3 students got their hands dirty with scientific research this summer
Research in biology and chemistry: Fungal populations, DNA protective chromatin and plastic ingredients
This summer, three undergraduates get their hands dirty with scientific research: growing mushrooms, studying yeast DNA, and observing the movements of molecules. Immaculata’s biology and chemistry professors have discussed possible research topics with these three students and offer guidance as the students hypothesize, develop and follow research procedures, and collect data. Students gain experience useful for their resumes and refine their career goals and graduate plans.
What types of mushrooms grow in campus compost?
Research student : Sydnie Panetta ’22, major in biology
The project: During composting, microbes and fungi break down solid organic matter into usable material for plant growth. Factors such as the method of composting and the ingredients that go into the compost cause different types of fungal communities to grow.
Biology professor Sister Susan Cronin, IHM, Ph.D., produces compost by stacking leaves, grass, eggshells and plant waste in bins and stirring periodically to promote decomposition. Sydnie used cotton swabs to take samples from the compost bins. She then stamped plaques indicating the growing organisms and incubated the plaques to see which fungal populations would grow.
Initially, Sydnie used cellulose as a growing medium, but she struggled to grow mushrooms on this material consistently. Cellulose, a hard substance that strengthens plant cell walls, must break down for plant material to break down into compost. Sydnie switched to a more general medium of yeast, peptone and dextrose, which provided an ideal environment for the growth of the fungi.
Sydnie extracted fungal DNA from her samples, then performed polymerase chain reactions (PCR), which amplify a small section of DNA into many copies. She will send the DNA to a company for genetic sequencing and can then match the results to DNA in a database to identify fungal populations.
Why is this important: This large project can be used to answer a variety of questions, Sydnie says, such as how different fungal species interact and whether temperature or location affects the rate of decay or the fungal communities that thrive.
Sydnie kept the dormant mushroom samples in the lab refrigerator so that once she identified them, she could continue testing to see which ones degrade cellulose or to explore other research questions. Future students can continue with the project.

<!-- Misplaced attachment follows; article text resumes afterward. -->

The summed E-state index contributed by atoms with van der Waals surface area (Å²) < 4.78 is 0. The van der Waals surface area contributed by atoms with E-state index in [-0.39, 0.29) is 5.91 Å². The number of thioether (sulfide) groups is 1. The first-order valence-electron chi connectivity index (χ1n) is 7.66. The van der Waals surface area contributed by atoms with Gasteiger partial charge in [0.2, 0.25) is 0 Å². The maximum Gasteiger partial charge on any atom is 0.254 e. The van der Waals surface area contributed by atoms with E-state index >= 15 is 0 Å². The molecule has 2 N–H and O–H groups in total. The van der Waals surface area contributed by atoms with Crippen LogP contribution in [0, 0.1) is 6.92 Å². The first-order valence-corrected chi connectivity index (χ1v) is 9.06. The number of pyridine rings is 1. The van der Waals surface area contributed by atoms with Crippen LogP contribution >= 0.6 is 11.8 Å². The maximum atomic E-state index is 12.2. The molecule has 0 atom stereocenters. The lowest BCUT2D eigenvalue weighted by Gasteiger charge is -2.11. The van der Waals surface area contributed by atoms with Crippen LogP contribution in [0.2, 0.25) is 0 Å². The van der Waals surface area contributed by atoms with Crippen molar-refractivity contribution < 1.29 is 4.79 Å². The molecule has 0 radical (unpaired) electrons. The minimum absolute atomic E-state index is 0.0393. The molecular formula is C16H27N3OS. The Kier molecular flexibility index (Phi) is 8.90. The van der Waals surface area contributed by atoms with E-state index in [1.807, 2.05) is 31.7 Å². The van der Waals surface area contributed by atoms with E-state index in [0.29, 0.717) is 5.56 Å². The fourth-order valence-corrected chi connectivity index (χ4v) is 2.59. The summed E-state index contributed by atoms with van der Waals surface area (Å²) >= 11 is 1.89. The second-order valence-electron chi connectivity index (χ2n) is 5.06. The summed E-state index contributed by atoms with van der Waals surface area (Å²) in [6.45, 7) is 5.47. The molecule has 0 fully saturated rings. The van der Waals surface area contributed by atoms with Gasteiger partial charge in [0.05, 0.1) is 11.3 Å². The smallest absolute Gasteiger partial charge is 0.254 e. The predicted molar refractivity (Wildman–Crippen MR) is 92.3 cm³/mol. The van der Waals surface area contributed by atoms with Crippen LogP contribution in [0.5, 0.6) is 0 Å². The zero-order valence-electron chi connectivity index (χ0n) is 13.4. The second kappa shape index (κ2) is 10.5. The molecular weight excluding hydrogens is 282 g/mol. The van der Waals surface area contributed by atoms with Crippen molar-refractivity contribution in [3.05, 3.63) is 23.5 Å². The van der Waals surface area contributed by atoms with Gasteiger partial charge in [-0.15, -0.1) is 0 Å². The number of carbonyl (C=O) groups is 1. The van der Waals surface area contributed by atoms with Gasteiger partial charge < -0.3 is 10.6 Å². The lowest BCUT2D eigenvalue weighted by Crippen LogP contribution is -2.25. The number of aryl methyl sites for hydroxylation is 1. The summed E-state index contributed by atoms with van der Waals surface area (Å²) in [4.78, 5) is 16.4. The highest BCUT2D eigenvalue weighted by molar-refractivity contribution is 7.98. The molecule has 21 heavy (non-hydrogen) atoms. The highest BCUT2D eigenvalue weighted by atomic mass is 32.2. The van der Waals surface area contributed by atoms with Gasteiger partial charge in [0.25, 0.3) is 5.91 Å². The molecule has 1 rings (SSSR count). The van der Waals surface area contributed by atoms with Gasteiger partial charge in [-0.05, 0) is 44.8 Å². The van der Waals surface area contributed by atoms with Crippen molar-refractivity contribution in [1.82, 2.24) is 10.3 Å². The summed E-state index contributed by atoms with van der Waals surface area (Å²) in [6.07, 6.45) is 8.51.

Lessons learned: When the fungus stopped growing on Sydnie’s cellulosic medium, she had to find alternatives. “Research won’t always go as planned, so it was good to say, ‘It’s not working. How can we do it another way? ‘ Sydnie comments. “I was talking to Sister Susan and she was like, ‘This is all part of the research, and you haven’t done anything wrong. It’s just part of the way it goes. Sydnie also enjoyed gaining experience with lab equipment, learning how to perform PCRs, and fabricate the culture medium.
Future goals and interests: “This project also helped me get to know myself better,” Sydnie recalls. “There is nothing more that I enjoy than being in the microbiology lab. She enjoys problem-solving and research, and explores graduate programs in microbiology or public health with an emphasis on infectious disease control.
Does Chromatin Protect DNA From Harmful Chemicals?
Research student : Julianna Rotondo ’22, major in biology
The project: Chromatin packs long DNA molecules into tight coils that can fit into cell nuclei. The structure of chromatin can change from compact to extensive, which affects DNA replication and gene expression.
Condensed chromatin protects DNA, preventing most proteins from accessing it. Julianna and her mentor Dan Ginsburg, Ph.D., associate professor of biology, wondered if the chromatin in a strain of yeast would also protect DNA from harmful agents.
Julianna added different reagents to two samples of a yeast culture to change the yeast chromatin structure. One reagent, a pesticide, disassembled and opened the chromatin, and another reagent protected the chromatin and kept it compact. Julianna then exposed the two samples to two different DNA-damaging carcinogens, placed the cultures on culture medium, and counted the yeast colonies that developed.